Re: "poll shows most drivers flout HOS rules," NewsWorthy (February 2007)
Our entire industry needs to wake up and get our heads out of the sand. The purported driver shortage, driver pay, working conditions, and highway safety are all interconnected. To solve one of these problems it's necessary to address and resolve them all.
To begin with, the question the industry should be asking itself is not why there aren't enough drivers. There are an estimated 11 million CDL holders in the country today—more than enough to fill the estimated 20,000 driver jobs currently unfilled. The question it should be asking is: "Why are Americans who are qualified to drive commercial vehicles not willing to fill these positions?"
The problem lies in how truckers are treated and how they are paid. According to a July 2003 study by the Department of Labor Statistics, the average annual pay for a truck driver was $32,134, and for all workers, $37,784. The $5,650 difference could be one reason for the industry-wide turnover rate of well over 100 percent. If the earnings issue isn't addressed, the exodus of drivers will continue, and as the American Trucking Associations has predicted, the industry will be 110,000 short in just a few years.
We can solve this mass departure of drivers, while improving highway safety and security in one fell swoop. The solution: provide an economic environment where an individual driving a truck (whether a company driver, a lease/operator, or an owner/operator) can earn the revenue commensurate with the skills required. This pay scale must take into account the dangers of the job, the necessary time, and a return on investment for the equipment. It must also allow a trucker to make a safety-related decision without jeopardizing his income.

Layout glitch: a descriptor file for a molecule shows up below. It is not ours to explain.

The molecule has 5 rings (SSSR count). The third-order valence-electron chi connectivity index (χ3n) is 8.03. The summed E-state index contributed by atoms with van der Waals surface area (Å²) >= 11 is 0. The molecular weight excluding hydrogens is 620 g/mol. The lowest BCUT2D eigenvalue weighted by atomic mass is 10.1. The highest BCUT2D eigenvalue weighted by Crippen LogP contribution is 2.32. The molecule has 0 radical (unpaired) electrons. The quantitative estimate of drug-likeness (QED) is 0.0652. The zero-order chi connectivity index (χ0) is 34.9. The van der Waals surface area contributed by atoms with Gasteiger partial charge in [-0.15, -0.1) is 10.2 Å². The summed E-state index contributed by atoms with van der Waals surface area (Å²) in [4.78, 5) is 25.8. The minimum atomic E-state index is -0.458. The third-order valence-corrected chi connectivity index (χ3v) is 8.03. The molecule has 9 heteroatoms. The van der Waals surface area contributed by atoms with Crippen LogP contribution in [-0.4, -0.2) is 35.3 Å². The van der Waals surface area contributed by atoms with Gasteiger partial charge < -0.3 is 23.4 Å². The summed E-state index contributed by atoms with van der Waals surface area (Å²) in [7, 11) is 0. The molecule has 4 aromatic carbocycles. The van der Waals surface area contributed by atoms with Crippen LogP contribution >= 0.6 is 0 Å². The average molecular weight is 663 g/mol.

Keep in mind, every time a trucker is held at a dock waiting to be unloaded, he's not being paid. Just put yourself in this trucker's shoes. How would you respond if the only way you could make up for the lost income was to manipulate your logbook so you could keep rolling and rack up the needed miles?
Therefore, unless you have Scotty in the transporter room at your warehouse ready to beam your goods, you need to get going to help resolve these problems. Your side of the industry needs to take steps to ensure that drivers don't have to wait for hours to unload. If a trucker is out of hours by the time he gets to your dock or when he has completed the unloading process, you need to provide him with a secure and safe place to park that doesn't create a Catch-22 choice—break the HOS rules or be charged with trespassing.
You're either part of the solution or you're part of the problem. Just remember, if you push a trucker to do something unsafe in order to meet your schedule or make him drive somewhere else because you don't want his truck clogging your property's streets, you have taken responsibility for any accident that occurs because the driver was too fatigued to operate a truck safely. You wouldn't let a friend drive drunk; you shouldn't create a situation where a trucker is driving tired!
– Timothy D. Brady
The writer is a 20-plus year trucking veteran and is the Trucker's Business Advisor on Sirius Road Dog Trucker's Radio's "Open Road Café." He is on the board of directors for the Truck Writers of North America and teaches trucking business workshops.